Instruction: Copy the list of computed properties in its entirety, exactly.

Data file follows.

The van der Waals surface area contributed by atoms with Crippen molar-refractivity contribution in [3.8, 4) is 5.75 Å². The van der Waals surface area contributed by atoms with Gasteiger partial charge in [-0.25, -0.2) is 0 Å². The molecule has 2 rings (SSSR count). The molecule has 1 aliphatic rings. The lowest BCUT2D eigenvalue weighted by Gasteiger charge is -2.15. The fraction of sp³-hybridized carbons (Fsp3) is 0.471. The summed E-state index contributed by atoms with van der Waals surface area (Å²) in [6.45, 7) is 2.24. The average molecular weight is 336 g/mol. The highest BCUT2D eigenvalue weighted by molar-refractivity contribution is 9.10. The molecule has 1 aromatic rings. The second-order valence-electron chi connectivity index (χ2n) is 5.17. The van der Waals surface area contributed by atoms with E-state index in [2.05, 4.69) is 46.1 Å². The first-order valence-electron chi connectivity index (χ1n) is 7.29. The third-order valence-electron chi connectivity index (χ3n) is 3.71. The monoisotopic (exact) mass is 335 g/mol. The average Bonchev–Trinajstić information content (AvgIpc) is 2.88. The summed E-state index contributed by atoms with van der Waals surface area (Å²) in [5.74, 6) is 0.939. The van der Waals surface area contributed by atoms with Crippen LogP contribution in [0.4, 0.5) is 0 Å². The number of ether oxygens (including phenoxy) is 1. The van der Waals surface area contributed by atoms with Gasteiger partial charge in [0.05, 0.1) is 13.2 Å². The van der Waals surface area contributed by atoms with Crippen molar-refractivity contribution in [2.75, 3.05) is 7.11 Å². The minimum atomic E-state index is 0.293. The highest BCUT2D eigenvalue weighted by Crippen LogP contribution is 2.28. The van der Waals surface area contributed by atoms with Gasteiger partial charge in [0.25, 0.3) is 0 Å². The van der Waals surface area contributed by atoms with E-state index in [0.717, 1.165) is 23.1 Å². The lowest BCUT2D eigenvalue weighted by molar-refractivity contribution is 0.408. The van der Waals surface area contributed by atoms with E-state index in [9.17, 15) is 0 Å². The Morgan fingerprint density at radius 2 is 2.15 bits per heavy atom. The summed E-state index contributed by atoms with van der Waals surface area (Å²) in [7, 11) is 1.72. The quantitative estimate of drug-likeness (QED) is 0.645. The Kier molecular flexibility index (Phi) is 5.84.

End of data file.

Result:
The van der Waals surface area contributed by atoms with Crippen molar-refractivity contribution in [3.8, 4) is 5.75 Å². The van der Waals surface area contributed by atoms with Gasteiger partial charge in [-0.25, -0.2) is 0 Å². The molecule has 2 rings (SSSR count). The molecule has 1 aliphatic rings. The lowest BCUT2D eigenvalue weighted by Gasteiger charge is -2.15. The fraction of sp³-hybridized carbons (Fsp3) is 0.471. The summed E-state index contributed by atoms with van der Waals surface area (Å²) in [6.45, 7) is 2.24. The average molecular weight is 336 g/mol. The highest BCUT2D eigenvalue weighted by molar-refractivity contribution is 9.10. The molecule has 1 aromatic rings. The second-order valence-electron chi connectivity index (χ2n) is 5.17. The van der Waals surface area contributed by atoms with E-state index in [2.05, 4.69) is 46.1 Å². The first-order valence-electron chi connectivity index (χ1n) is 7.29. The third-order valence-electron chi connectivity index (χ3n) is 3.71. The monoisotopic (exact) mass is 335 g/mol. The average Bonchev–Trinajstić information content (AvgIpc) is 2.88. The summed E-state index contributed by atoms with van der Waals surface area (Å²) in [5.74, 6) is 0.939. The van der Waals surface area contributed by atoms with Crippen LogP contribution in [0.4, 0.5) is 0 Å². The number of ether oxygens (including phenoxy) is 1. The van der Waals surface area contributed by atoms with Gasteiger partial charge in [0.05, 0.1) is 13.2 Å². The van der Waals surface area contributed by atoms with Crippen molar-refractivity contribution in [2.75, 3.05) is 7.11 Å². The minimum atomic E-state index is 0.293. The highest BCUT2D eigenvalue weighted by Crippen LogP contribution is 2.28. The van der Waals surface area contributed by atoms with Gasteiger partial charge in [0.25, 0.3) is 0 Å². The van der Waals surface area contributed by atoms with E-state index in [0.717, 1.165) is 23.1 Å². The lowest BCUT2D eigenvalue weighted by molar-refractivity contribution is 0.408. The van der Waals surface area contributed by atoms with E-state index in [9.17, 15) is 0 Å². The Morgan fingerprint density at radius 2 is 2.15 bits per heavy atom. The summed E-state index contributed by atoms with van der Waals surface area (Å²) in [7, 11) is 1.72. The quantitative estimate of drug-likeness (QED) is 0.645. The Kier molecular flexibility index (Phi) is 5.84.